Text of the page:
“The most popular man in a democracy is not the most democratic man,” journalist and cultural critic H.L. Mencken once wrote, “but the most despotic man. The common folk delight in the exactions of such a man. They like him to boss them. Their natural gait is his goose-step.” I had tweeted that quote early in the day on Nov. 8, 2016. The election, as I then saw it, would be a spectacular refutation of Mencken’s elitism. The country would elect Hillary Clinton, the polar opposite of the despotic populist running against her. The election would not only shatter the glass ceiling, but also prove, once and for all, that Mencken was no truth-seeking prophet, but merely someone who hated the average person.

But H.L. Mencken was right. The country did not elect Hillary Clinton to its highest office, but the charlatan and multi-millionaire Donald J. Trump. We didn’t reject the thesis of a long-dead cynic, but we proved it to be entirely valid. We didn’t reject a narcissistic populist, but made him leader of the free world.

In a way, there’s something deeply human about being so tragically stupid as to potentially bring about our own demise. Many countries have done it before; many are probably doing it right now. Willed and wanted self-destruction is the entire plot of one of my favorite literary works, “Paradise Lost,” by John Milton. Tonight’s election may have been historic, but this kind of behavior is hardly new.

So, how did we get here? Why did America elect a man as narcissistic, insane, and orange-faced as The Donald to be its leader? Was he merely part of a trend throughout Europe, in which far-right politicians rebel against the liberal order, seizing power while simultaneously claiming to be pro-freedom? Is he bigotry’s massive comeback against social progress?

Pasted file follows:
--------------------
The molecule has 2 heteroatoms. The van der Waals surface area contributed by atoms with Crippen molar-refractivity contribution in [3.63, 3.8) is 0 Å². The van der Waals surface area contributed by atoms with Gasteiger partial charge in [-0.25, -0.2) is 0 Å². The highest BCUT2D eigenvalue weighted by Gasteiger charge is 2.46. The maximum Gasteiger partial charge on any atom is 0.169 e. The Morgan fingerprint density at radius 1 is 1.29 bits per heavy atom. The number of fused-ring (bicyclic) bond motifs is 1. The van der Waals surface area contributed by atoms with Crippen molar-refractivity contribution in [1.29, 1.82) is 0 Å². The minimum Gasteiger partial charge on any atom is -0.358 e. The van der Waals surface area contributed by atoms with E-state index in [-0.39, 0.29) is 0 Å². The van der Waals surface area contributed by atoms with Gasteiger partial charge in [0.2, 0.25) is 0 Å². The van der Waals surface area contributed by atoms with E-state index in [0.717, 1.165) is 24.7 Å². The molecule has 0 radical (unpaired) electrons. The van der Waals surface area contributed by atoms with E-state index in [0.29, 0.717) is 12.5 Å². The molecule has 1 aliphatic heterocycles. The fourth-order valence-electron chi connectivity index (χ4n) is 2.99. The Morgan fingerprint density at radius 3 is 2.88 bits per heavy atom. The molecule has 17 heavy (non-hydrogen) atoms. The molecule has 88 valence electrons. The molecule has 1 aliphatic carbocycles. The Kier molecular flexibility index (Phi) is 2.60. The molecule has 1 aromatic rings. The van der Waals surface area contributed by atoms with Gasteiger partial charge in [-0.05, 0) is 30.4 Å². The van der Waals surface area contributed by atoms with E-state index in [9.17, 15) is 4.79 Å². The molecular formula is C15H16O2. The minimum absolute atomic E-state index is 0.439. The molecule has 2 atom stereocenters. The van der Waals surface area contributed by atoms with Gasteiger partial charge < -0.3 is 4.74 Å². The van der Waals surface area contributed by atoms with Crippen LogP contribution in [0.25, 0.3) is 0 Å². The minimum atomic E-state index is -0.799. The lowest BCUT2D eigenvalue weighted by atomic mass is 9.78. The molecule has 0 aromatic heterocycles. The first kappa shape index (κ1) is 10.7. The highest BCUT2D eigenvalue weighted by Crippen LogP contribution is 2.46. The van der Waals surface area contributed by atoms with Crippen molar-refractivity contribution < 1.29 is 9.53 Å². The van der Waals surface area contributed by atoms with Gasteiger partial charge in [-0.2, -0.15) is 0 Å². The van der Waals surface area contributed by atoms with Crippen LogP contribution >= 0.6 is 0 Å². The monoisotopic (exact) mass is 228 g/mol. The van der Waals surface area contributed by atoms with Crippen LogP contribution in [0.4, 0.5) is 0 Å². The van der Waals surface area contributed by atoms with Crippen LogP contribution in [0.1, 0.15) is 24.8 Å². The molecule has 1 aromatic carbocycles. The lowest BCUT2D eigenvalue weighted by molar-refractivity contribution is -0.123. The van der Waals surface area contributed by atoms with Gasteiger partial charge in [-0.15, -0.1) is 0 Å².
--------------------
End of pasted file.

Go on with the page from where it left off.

Perhaps the most cohesive theory I’ve seen, one written well before the American people actually voted, came from Andrew Sullivan and his thoughts on Plato’s “Republic.” Using excerpts from Plato’s dialogue, Sullivan argues that late-stage democracies (those in which people enjoy maximal freedom and equality, in which elites are despised, and everyone is free to do and be what they please) have the highest odds of succumbing to a tyrant. As democratization increases and freedoms multiply, so, too, do internal conflicts and divides between people within said democracy. Everybody is free, but that also means everyone is free to dramatically disagree with each other over every issue; authorities are no longer respected but viewed as obstacles to achieving true equality; and amidst all this chaos, all a tyrant lying in wait has to do to seize power is attack the rich and the elites, and promise “…to cut through the paralysis of democratic incoherence.” He promises to relieve people of their chaos of their life, and solve all of their problems. In other words, promise to make America great again.

Of course, the writers of the Constitution knew this inherent threat to any democracy, hence the need for intensive checks and balances and guards against direct democracy (a form of government in which the public votes on every issue, rather than for elected officials). They created a democratic republic, but what worries Sullivan is that the barriers, which kept our government more Republican than Democratic, have mostly disappeared. The increased democratization and inclusion of our government is a good thing for public discourse, Sullivan acknowledges, but has created the large vulnerability that Plato had warned us about.